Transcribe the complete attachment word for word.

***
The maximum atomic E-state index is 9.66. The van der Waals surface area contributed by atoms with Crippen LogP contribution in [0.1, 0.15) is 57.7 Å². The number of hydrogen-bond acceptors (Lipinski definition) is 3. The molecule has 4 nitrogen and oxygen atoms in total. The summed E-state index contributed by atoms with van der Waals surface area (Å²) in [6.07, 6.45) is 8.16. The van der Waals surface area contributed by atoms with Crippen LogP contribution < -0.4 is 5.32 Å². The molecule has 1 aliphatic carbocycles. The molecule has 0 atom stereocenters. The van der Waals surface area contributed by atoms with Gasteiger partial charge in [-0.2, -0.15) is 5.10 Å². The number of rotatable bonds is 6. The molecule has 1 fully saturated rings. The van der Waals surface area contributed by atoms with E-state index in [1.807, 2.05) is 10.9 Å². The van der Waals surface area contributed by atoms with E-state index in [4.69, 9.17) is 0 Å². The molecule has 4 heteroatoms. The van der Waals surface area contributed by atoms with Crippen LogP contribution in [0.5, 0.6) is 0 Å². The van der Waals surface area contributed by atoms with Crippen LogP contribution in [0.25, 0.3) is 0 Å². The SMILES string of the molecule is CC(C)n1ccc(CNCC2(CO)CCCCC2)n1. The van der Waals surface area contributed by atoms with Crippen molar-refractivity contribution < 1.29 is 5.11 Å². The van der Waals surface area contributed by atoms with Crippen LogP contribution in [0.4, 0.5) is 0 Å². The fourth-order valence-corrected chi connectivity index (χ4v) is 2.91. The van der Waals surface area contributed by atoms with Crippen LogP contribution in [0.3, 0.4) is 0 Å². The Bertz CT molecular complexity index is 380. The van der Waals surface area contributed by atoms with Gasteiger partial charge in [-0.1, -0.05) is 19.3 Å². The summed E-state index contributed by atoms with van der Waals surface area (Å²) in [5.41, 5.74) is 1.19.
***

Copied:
The maximum atomic E-state index is 9.66. The van der Waals surface area contributed by atoms with Crippen LogP contribution in [0.1, 0.15) is 57.7 Å². The number of hydrogen-bond acceptors (Lipinski definition) is 3. The molecule has 4 nitrogen and oxygen atoms in total. The summed E-state index contributed by atoms with van der Waals surface area (Å²) in [6.07, 6.45) is 8.16. The van der Waals surface area contributed by atoms with Crippen LogP contribution < -0.4 is 5.32 Å². The molecule has 1 aliphatic carbocycles. The molecule has 0 atom stereocenters. The van der Waals surface area contributed by atoms with Gasteiger partial charge in [-0.2, -0.15) is 5.10 Å². The number of rotatable bonds is 6. The molecule has 1 fully saturated rings. The van der Waals surface area contributed by atoms with E-state index in [1.807, 2.05) is 10.9 Å². The van der Waals surface area contributed by atoms with E-state index in [4.69, 9.17) is 0 Å². The molecule has 4 heteroatoms. The van der Waals surface area contributed by atoms with Crippen LogP contribution in [0.5, 0.6) is 0 Å². The van der Waals surface area contributed by atoms with Crippen LogP contribution in [0.25, 0.3) is 0 Å². The SMILES string of the molecule is CC(C)n1ccc(CNCC2(CO)CCCCC2)n1. The van der Waals surface area contributed by atoms with Crippen molar-refractivity contribution < 1.29 is 5.11 Å². The van der Waals surface area contributed by atoms with Crippen LogP contribution in [0.4, 0.5) is 0 Å². The fourth-order valence-corrected chi connectivity index (χ4v) is 2.91. The van der Waals surface area contributed by atoms with Crippen LogP contribution in [0.3, 0.4) is 0 Å². The Bertz CT molecular complexity index is 380. The van der Waals surface area contributed by atoms with Gasteiger partial charge in [-0.1, -0.05) is 19.3 Å². The summed E-state index contributed by atoms with van der Waals surface area (Å²) in [5.41, 5.74) is 1.19.